Worldwide demand for German white wine has seen strong growth. Connoisseurs from the US are paying ever higher prices for riesling from the Rhine and Mosel areas - thanks to a focus on quality and tradition.
It's a place that could hardly be more picturesque: the winemaking village of Assmannshausen, west of Frankfurt. The banks of the Rhine are covered in fog. Vineyards extend left and right.
White riesling wine makes its way from here to the finest restaurants in the world. August Kesseler's vineyard produces rieslings that are served at Tantris in Munich, with two Michelin stars, and celebrity chef Heston Blumenthal's Fat Duck near London, one of only four restaurants in the country with three stars.
Enologist Simon Batarseh is a member of August Kesseler's management. He stresses how important it was to focus early on the export market. Some 40 percent of the company's wines are now sold abroad.
The US is a key market. "The wines sell from Florida to Texas," Bartaseh said.
He even has a riesling tip for President-elect Donald Trump: "I recommend the 2013 Rüdesheim Berg Schlossberg, because it's a bit more mature and stimulates thought and in-depth discussion."
Bartaseh is a classic career changer. He comes from northern Germany, where the regional drink is beer, but then he discovered his passion for wine and studied viticulture and enology at the internationally renowned university in Geisenheim.
The curriculum also includes the economic aspects of viticulture, and Geisenheim is the alma mater of many well-known riesling producers. "Riesling is trendy," Bartaseh said, enthusing about the "immense richness" of the wine.
A long tradition
Assmannshausen is part of the Rheingau, one of Germany's best-known but smallest wine-growing regions. Its entire wine-growing area is about 30 square kilometers (7500 acres), 78 percent of which is used to grow riesling grapes.
The variety has undergone something of a renaissance. "Around 150 years ago, riesling was the most expensive wine in the world," said Hans-Peter Seyffardt, president of the Rheingau winegrowing association.
That's no longer true today, as riesling is comparatively cheap, he said, even though "we're able to achieve a quality today that was not possible back then."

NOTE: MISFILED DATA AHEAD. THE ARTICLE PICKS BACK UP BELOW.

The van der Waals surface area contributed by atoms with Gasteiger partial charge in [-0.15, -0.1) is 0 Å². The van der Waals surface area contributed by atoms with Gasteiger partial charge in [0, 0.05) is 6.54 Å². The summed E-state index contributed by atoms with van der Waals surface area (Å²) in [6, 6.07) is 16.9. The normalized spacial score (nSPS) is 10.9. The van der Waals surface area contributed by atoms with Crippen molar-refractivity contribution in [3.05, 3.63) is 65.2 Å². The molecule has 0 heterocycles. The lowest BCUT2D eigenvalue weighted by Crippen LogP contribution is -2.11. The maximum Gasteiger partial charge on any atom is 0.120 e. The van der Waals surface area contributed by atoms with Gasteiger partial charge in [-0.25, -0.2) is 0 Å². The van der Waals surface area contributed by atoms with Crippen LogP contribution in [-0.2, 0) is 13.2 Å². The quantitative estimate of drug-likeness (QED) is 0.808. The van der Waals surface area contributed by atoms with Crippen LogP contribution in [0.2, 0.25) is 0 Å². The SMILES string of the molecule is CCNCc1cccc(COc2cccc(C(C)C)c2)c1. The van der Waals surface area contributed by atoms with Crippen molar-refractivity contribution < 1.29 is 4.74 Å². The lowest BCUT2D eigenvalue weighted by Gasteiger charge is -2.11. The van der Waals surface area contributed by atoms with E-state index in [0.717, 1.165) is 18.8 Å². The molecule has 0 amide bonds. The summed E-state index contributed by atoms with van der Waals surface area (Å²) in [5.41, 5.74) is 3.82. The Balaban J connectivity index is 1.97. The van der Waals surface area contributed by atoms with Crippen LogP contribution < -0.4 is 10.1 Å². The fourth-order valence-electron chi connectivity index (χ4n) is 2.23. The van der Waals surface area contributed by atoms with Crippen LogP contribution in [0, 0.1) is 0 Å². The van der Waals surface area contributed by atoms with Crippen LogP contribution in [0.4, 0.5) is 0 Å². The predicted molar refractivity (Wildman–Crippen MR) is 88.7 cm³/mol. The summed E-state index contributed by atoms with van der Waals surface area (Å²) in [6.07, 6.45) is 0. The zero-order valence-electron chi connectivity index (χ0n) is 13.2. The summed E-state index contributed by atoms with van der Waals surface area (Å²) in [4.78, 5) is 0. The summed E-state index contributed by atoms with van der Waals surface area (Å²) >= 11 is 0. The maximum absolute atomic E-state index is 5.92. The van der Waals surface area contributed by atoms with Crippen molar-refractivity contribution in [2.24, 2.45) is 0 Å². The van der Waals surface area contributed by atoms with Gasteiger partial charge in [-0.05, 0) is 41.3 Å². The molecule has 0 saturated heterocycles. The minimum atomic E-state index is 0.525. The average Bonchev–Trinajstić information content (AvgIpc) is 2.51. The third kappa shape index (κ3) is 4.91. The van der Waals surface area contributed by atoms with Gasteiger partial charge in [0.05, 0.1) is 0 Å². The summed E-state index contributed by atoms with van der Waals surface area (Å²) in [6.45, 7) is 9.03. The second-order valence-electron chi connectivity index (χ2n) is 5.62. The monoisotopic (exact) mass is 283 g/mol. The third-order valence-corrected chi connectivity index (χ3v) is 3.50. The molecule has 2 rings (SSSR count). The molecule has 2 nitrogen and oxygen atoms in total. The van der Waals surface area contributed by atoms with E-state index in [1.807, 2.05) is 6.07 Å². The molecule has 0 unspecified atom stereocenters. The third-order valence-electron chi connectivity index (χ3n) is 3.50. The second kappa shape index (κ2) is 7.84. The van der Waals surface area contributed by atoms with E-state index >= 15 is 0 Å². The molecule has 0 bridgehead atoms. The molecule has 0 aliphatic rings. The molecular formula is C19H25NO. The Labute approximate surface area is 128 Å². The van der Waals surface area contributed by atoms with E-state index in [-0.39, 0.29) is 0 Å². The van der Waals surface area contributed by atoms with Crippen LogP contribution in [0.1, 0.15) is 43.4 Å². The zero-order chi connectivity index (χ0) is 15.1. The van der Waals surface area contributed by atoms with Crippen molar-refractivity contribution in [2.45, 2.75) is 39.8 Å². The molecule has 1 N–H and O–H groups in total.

Viticulture in the region was mentioned for the first time In the 12th century. "We're working areas where wine has been growing for many hundreds of years," Seyffardt said.
Many of the 450 wineries in the Rheingau are family businesses. International success means there are no problems finding people to carry on the business.
"My daughter has joined my company," Seyffardt said proudly. "She is 26 years old and studied in Geisenheim, and did internships in Burgundy and South Africa."
Even so, Seyffardt said it was a pleasant surprise that many young people are becoming interested in winegrowing.
"Today, wine is a part of the zeitgeist," he said. "Consumers think of wine as organic, because we work with nature and treat the environment with care."
The winegrowers see protecting the environment as part of their job. In winter, they do not work the soil but leave it fallow. And water consumption is monitored carefully throughout the year.
A difficult vintage
On this November day the wind and rain rage through the vineyards. It's a reminder that this has been a difficult year for wine. First there were early frosts, then hail, then an extremely wet July. Finally, a warm September and October brightened the vintners' faces.
Wilhelm Weil, who runs his family's Robert Weil Winery, and serves as president of the Association of German Prädikat Wine Estates in the Rheingau, speaks of the autumn's "picture-perfect weather." Around 5 percent of his grapes are still on the vine.
He's looking forward to making Beerenauslese - fine late harvest wines - and sweet ice wines. The late-maturing grapes freeze on the vine when the temperature drops to minus 7 degrees Celsius. The sweet wines are a rare riesling specialty and are served in small quantities with dessert.
"The interplay of sweetness and sourness is what makes these wines so unique," Weil said. His wines have won many awards and are among the most expensive rieslings on the market.
A bottle of his Grosse Gewächs 2015, comparable to a Premier Cru, starts at 44 euros ($47) . With great passion Weil describes the special characteristics of the German riesling using words like "slate aroma" and "minerality."
"We are the clear winners of global warming" Weil said. "The standard of quality in German winegrowing is now as high as it has ever been."
Taking Asia by storm
But it has often been a rocky road to get there. When winemaker Ernst Loosen took over his parents' estate in the nearby Moselle, it produced tasty but generic wines with little character, not great rieslings. Exports were insignificant. Loosen worked hard on riesling production, eliminated mineral fertilizers and increased quality step-by-step.
A few years ago, Loosen was named "Riesling Man of the Year" by the renowned trade journal Decanter. Today, 90 percent of his wines are exported, at average prices of 35 - 60 euros per bottle. "German riesling is highly praised internationally," he said confidently.
His Dr. Loosen vineyard concentrates heavily on the US market as well as Asia, where he says not only dry rieslings sell, but also the noble sweet wines from the slopes of the Moselle.
"I have just come back from Malaysia," he said. "There, a business partner and I ate pork ribs with freshly chopped chili salad. There can be nothing better for this dish than our sweet rieslings."